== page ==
Trying to persuade someone to use your services is hard work.

Think about it from the customers perspective ... If they already have a reliable and trustworthy printer (their current printer), why should they switch to an unknown printer (you in this case).

Also, think about it from your perspective ... How often do you actually change suppliers or buy something you need based on an email solicitation or telemarketing call.

I agree with royster that sales is not a "passive" undertaking, however, being "too" aggressive will definitely backfire. Trust me. No one likes to deal with a pushy salesperson.

Generally speaking, people are more inclined to do business with people that they know and trust. In other words, building and maintaining relationships still matters! It takes some time, but it pays huge dividends.

Therefore, you should probably spend an hour or two creating a plan of attack. It doesn't have to be complicated, in fact, keeping it simple will improve the odds that you'll actually take time to execute it.

Start by asking yourself a few simple question:

- Who do I want to target for new customers? Make a list and be realistic.

- What services can I offer to potential customers that will set me apart from the competition (other than PRICE)?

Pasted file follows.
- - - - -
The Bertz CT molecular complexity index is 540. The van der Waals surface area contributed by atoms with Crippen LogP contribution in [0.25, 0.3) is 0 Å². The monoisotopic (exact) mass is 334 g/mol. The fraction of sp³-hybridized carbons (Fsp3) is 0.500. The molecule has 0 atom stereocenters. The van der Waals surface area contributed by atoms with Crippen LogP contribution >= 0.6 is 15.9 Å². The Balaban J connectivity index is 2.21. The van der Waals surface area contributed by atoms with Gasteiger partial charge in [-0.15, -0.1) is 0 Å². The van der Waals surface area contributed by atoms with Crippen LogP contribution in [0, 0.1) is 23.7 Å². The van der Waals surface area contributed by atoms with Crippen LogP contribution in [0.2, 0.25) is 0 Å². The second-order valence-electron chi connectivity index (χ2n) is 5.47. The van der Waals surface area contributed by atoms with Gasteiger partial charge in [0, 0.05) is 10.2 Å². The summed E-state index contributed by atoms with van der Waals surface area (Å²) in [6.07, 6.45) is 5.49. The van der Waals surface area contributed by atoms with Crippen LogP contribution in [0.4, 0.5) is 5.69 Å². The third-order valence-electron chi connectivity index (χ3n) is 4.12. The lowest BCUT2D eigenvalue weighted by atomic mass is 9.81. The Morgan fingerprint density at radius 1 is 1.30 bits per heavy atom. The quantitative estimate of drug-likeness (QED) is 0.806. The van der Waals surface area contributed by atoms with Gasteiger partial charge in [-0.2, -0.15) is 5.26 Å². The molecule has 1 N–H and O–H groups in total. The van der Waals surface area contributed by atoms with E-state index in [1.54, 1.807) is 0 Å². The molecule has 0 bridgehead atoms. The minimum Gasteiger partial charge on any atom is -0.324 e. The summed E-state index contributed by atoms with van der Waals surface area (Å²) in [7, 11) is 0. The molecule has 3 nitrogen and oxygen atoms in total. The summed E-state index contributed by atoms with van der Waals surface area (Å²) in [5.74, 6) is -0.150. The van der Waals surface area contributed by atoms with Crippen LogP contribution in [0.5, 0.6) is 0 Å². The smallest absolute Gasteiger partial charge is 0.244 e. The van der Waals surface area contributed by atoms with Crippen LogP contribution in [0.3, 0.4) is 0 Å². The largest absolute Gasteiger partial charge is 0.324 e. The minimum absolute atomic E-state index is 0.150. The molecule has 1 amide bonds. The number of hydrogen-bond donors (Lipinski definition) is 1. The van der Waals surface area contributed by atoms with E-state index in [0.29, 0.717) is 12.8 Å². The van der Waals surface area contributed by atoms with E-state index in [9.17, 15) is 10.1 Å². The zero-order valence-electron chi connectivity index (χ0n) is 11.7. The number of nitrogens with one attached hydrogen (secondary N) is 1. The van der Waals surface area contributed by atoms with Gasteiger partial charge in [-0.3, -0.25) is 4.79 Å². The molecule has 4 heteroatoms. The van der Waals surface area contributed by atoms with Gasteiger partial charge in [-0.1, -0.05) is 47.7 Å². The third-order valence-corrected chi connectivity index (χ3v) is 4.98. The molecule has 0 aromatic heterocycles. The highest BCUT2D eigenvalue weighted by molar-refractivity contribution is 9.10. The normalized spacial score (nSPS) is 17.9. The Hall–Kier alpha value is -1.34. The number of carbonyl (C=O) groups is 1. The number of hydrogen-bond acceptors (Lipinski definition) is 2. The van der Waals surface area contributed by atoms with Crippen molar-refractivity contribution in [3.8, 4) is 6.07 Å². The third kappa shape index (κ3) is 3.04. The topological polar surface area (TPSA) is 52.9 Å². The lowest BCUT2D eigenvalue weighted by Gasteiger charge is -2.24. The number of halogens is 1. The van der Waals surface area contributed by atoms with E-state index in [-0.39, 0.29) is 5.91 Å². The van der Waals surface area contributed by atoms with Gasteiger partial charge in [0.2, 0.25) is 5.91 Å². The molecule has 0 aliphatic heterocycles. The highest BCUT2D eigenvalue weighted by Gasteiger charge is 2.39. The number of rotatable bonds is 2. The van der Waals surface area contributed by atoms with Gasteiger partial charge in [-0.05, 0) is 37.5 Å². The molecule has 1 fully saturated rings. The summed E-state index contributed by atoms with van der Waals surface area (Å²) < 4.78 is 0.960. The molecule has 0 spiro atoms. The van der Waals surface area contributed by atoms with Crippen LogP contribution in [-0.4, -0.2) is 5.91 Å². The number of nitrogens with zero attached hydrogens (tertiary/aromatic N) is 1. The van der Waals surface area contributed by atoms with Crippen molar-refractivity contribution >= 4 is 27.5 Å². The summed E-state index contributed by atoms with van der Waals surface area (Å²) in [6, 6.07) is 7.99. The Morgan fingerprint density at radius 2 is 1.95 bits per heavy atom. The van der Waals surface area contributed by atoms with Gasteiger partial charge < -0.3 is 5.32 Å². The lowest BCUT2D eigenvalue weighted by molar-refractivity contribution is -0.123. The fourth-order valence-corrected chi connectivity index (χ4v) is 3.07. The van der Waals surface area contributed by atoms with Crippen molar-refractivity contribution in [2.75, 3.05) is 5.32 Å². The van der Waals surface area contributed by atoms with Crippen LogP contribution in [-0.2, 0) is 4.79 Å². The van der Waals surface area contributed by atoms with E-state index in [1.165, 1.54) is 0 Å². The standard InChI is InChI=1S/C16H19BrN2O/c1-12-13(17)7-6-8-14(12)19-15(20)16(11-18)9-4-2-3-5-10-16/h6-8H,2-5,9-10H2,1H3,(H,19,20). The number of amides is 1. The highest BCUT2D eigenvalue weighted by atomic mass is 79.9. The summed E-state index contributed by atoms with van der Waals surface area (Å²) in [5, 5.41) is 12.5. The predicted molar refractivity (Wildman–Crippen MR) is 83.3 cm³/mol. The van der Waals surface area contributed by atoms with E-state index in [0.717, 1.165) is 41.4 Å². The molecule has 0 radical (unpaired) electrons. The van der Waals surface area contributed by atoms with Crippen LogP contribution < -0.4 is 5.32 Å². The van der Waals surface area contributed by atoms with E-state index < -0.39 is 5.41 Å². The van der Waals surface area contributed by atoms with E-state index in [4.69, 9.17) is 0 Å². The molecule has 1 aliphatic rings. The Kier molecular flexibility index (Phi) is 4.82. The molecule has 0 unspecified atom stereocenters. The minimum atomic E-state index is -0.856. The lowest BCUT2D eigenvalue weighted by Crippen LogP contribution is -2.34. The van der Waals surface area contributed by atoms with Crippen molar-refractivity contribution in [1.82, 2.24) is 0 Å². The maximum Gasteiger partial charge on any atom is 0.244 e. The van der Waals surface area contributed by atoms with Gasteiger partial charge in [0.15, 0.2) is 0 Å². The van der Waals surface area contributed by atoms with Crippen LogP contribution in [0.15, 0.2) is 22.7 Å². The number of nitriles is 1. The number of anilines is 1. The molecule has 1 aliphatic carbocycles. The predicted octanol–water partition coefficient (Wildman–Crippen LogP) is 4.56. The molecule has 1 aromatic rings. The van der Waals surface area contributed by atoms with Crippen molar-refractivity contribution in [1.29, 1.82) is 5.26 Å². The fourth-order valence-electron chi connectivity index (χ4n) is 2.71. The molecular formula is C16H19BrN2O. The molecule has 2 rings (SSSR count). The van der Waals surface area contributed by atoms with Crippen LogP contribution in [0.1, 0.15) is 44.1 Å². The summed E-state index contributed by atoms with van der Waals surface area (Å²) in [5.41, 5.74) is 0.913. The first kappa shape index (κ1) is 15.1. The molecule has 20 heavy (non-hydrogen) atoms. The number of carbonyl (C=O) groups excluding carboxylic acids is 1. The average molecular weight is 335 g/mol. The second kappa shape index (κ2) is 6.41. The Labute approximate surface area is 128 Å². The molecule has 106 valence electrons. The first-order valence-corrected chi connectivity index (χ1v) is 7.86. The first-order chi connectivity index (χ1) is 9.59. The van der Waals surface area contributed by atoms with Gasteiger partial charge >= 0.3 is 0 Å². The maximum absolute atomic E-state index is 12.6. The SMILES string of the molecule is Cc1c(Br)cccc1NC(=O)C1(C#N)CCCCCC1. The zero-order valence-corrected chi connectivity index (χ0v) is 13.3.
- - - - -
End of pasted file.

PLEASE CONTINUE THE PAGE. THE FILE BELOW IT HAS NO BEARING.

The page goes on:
- What additional "value" are you bringing to the table? Better quality? Faster service? Free shipping? No set up fees? Better discount on re-orders? Etc, etc.

- How much time am I willing to dedicate "away from the shop" making sales calls (and yes, generally speaking pre-established appointments will be a much better use of your time ... and the customers time). Build this "sales call" time into your weekly schedule.

- Do I have samples of my work that I can give to the perspective customer? If not, makes some!

- Also, it wouldn't hurt to put together a relatively professional information packet as a leave behind. Just a nice folder with two or three information sheets (an overview of your services, a price list) and your business card.

- Set up a few appointments, and then go make the calls. Introduce yourself, take some time to build rapport, tell them what you can do for them (your sales pitch), answer any questions they may have, provide some samples, and leave your sales folder behind so they can look it over after you go. Thank them for their time.

- Then follow up! This is the part that most people don't do! Call them 3-4 days after your appointment. Ask if they have any questions ... Ask if they have any jobs coming up that they'll need help with ... continue to build rapport!

Again, it takes time, but it's usually time well spent. Just keep in mind that it may take a while to actually "land" their business (I once read that it takes an average of 9 sales calls for a client to switch suppliers and place an order). Sounds painful, but not as painful as a looking at your presses collecting dust.

Good luck!